HP Plunges on $8.8 Billion Charge From Autonomy Writedown

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Autonomy Corp. Founder Mike Lynch
More than $5 billion of the total charge is due to accounting practices, which were disclosed by a senior executive at Autonomy after founder Mike Lynch departed, Hewlett-Packard said. Photographer: Chris Ratcliffe/Bloomberg

Hewlett-Packard Co. accused Autonomy Corp., the software maker it bought last year, of a broad range of financial falsehoods resulting in an $8.8 billion writedown, adding to challenges facing Chief Executive Officer Meg Whitman in the midst of a multiyear turnaround. Shares plunged.

More than $5 billion of the charge relates to accounting missteps, including improperly categorized hardware, Hewlett-Packard said. The rest is linked to Hewlett-Packard’s share value and projections that the deal won’t meet expectations, said the company, which also forecast fiscal first-quarter profit that missed analysts’ estimates.

“Some former members of Autonomy’s management team used accounting improprieties, misrepresentations and disclosure failures to inflate the underlying financial metrics of the company, prior to Autonomy’s acquisition,” Hewlett-Packard said in a statement. Autonomy managers denied the allegations.

The charge is another setback for Hewlett-Packard, which is already buffeted by management turmoil and slowdowns in its personal-computer, printer and technology-services businesses. The allegations, which didn’t emerge until half a year after the deal closed, call into question the company’s dealmaking diligence and validate concerns that it overpaid for Autonomy.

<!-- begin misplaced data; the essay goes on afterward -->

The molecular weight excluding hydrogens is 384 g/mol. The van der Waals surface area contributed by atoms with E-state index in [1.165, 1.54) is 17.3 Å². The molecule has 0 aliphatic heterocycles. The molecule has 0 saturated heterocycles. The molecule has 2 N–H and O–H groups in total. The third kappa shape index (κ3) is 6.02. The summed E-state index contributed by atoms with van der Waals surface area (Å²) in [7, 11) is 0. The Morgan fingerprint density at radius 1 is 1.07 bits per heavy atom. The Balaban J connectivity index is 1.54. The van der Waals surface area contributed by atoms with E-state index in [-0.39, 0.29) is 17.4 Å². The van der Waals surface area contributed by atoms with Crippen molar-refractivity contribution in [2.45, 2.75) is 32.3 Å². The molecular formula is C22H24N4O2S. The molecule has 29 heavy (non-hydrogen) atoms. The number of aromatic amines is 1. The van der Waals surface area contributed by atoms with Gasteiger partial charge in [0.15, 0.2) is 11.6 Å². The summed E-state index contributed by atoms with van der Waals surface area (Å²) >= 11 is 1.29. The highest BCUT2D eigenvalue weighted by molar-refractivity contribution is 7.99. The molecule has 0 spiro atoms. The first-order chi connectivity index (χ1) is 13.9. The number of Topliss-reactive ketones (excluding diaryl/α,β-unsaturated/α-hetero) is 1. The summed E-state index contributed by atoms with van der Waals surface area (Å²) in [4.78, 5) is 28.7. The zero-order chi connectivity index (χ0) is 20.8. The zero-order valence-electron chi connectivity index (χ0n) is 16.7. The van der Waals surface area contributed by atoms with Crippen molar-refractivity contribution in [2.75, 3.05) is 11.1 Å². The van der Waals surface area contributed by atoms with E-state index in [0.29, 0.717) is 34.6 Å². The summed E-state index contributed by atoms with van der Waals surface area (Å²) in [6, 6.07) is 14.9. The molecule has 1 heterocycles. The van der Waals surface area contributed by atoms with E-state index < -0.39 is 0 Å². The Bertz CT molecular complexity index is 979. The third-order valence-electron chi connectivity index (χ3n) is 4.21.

“This is going to test investors’ patience, and the stock is going to continue to struggle,” Brian White, an analyst at Topeka Capital Markets Inc., said in an interview with Carol Massar on Bloomberg Radio. “This just adds fuel to the fire in that investors have been very concerned about the company’s fundamental performance, and now you’ve got improprieties in a company that you acquired that everyone was upset you acquired anyway.”

‘Late’ Findings

Former CEO Leo Apotheker, 59, agreed to buy Autonomy to diversify away from hardware and expand in software for corporations. Apotheker left in 2011 after less than a year on the job following repeated strategy shifts and forecast cuts. Whitman, 56, and Chairman Ray Lane were on the board when it signed off on the deal, and the company may have taken too long to uncover the financial missteps, said George O’Connor, an analyst at Panmure Gordon & Co.

“It seems very late in the day that HP would find accounting irregularities,” he said.

The shares of Palo Alto, California-based Hewlett-Packard fell 12 percent to $11.71 at the close, dropping to the lowest since October 2002. The stock has dropped 55 percent this year.

Deloitte, KPMG

Hewlett-Packard began investigating Autonomy’s finances after a senior executive at Autonomy came forward following the May departure of founder Mike Lynch, 47, Hewlett-Packard said. The company said it has referred the matter to U.S. and U.K. securities regulators and will also pursue civil litigation.

“The board relied on audited financials -- audited by Deloitte -- not Brand X accounting firm but Deloitte,” Whitman said today on a conference call with investors. “The CEO at the time and the head of strategy who led this deal are both gone -- Leo Apotheker and Shane Robison.”

Hewlett-Packard also hired KPMG to audit Deloitte, Whitman said.

Autonomy’s former top management team said allegations by Hewlett-Packard are “false,” according to Vanessa Colomar, a spokeswoman for Lynch.

Lynch, in an interview with the Wall Street Journal, said Hewlett-Packard has mismanaged the Autonomy deal and that the company is “trying to cover it up with this big writeoff.”

‘Stunned, Dispappointed’

Jamie Harley, a spokesman for Deloitte, said the firm will “cooperate with the relevant authorities with any investigations into these allegations.”

Judith Burns, a spokeswoman for the U.S. Securities and Exchange Commission; Jina Roe, a spokeswoman for the U.K. Serious Fraud Office; and Chris Hamilton, a spokesman for the U.K. Financial Services Authority, declined to comment. Robison didn’t return a call seeking comment. Deborah Primiano, a spokeswoman for KPMG, didn’t immediately respond to a request for comment.